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What is Reserpine?

By Amy Hunter
Updated May 17, 2024
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Reserpine is a tablet, taken orally, that treats the symptoms of high blood pressure and psychotic illnesses such as schizophrenia. Reserpine lowers blood pressure by lowering certain chemicals in the blood stream, relaxing and widening the blood vessels. The medication treats psychotic illnesses by reducing delusions, hallucinations, fear, agitation, and hostility. It is developed from the dried roots of the Indian snakeroot plant. Newer, more effective, drugs have led to a decline in the use of this medication.

Reserpine should not be taken with alcohol, as this may increase metabolism of the medication. Take care to avoid becoming overheated while taking this medication, particularly during exercise or hot weather. Reserpine does not cure psychotic illnesses or high blood pressure, it treats the symptoms. It is important to continue taking reserpine even if symptoms subside.

Potentially serious side effects of this medication include uncontrollable movement of the legs, arms, or hands, an irregular heartbeat, or heart failure. Symptoms of heart failure include a sudden weight gain of at least five pounds (2.3 kilograms), chest pain, or swelling in the legs and ankles. An allergic reaction is also possible. Symptoms include closing of the throat, difficulty breathing, swelling of the face, including the lips or tongue, and hives. Mild side effects of reserpine include weight gain, stomach cramps, diarrhea, dry mouth, nausea, nasal congestion, and vomiting.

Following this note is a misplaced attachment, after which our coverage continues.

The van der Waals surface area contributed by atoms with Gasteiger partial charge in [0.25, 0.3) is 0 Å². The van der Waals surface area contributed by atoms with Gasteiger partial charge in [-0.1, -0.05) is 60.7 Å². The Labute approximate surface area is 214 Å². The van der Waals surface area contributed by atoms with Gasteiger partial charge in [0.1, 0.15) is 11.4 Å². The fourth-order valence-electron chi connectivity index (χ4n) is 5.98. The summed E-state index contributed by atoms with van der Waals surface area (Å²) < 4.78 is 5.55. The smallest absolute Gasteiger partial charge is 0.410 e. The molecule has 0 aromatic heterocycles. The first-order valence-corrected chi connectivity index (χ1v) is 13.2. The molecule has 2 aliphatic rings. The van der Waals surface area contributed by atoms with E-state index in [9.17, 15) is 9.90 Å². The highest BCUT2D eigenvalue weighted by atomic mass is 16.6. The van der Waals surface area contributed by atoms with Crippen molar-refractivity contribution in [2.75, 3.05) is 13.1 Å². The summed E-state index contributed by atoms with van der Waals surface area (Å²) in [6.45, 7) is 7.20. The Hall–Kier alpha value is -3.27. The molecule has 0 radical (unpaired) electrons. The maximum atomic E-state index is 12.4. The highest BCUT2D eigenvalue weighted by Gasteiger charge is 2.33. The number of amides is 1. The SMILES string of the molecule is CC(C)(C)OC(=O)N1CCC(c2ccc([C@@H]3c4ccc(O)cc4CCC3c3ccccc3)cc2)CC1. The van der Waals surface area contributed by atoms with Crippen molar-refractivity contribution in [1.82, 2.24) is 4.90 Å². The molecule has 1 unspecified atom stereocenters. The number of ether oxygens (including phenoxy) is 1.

Reserpine may be contraindicated in patients that have heart disease, gallstones, kidney disease, suicidal thoughts, stomach ulcers, ulcerative colitis, depression, or take MAO inhibitors. Take this medication with a full glass of water, milk, or a light meal. Do not consume alcohol while taking the medication. It is important not to discontinue use suddenly, and to consult a physician before taking any other medications. Signs of overdose include a slow pulse, low body temperature, diarrhea, depressed breathing, and low blood pressure. Signs of low blood pressure include weakness, dizziness, and fainting.

Reserpine is also used in veterinary medicine. This medication has a long-acting sedative effect on horses, and is often used on horses that are on stall rest due to injury or illness. Some unscrupulous individuals use the medication on sale or show horses to give the impression of a calmer animal. Most governing bodies prohibit its use in competition. Signs of use include a general depressed demeanor, dropped penis in a gelding or stallion, and droopy eyelids.

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